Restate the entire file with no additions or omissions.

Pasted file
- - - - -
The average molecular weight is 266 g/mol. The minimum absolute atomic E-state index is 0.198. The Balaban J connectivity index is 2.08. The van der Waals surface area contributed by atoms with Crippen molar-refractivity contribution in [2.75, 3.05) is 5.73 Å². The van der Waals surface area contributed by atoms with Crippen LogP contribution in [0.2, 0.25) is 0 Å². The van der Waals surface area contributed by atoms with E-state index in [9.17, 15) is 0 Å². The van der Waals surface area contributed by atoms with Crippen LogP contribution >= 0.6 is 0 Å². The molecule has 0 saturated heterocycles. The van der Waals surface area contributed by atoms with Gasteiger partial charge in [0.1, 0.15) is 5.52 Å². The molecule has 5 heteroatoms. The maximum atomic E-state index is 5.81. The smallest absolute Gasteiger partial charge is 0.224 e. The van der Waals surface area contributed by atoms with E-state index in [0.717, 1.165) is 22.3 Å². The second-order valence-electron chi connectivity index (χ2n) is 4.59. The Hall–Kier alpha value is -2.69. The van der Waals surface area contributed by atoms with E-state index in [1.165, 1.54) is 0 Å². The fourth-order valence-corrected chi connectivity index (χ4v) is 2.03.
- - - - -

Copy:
The average molecular weight is 266 g/mol. The minimum absolute atomic E-state index is 0.198. The Balaban J connectivity index is 2.08. The van der Waals surface area contributed by atoms with Crippen molar-refractivity contribution in [2.75, 3.05) is 5.73 Å². The van der Waals surface area contributed by atoms with Crippen LogP contribution in [0.2, 0.25) is 0 Å². The van der Waals surface area contributed by atoms with E-state index in [9.17, 15) is 0 Å². The van der Waals surface area contributed by atoms with Crippen LogP contribution >= 0.6 is 0 Å². The molecule has 0 saturated heterocycles. The van der Waals surface area contributed by atoms with Gasteiger partial charge in [0.1, 0.15) is 5.52 Å². The molecule has 5 heteroatoms. The maximum atomic E-state index is 5.81. The smallest absolute Gasteiger partial charge is 0.224 e. The van der Waals surface area contributed by atoms with E-state index in [0.717, 1.165) is 22.3 Å². The second-order valence-electron chi connectivity index (χ2n) is 4.59. The Hall–Kier alpha value is -2.69. The van der Waals surface area contributed by atoms with E-state index in [1.165, 1.54) is 0 Å². The fourth-order valence-corrected chi connectivity index (χ4v) is 2.03.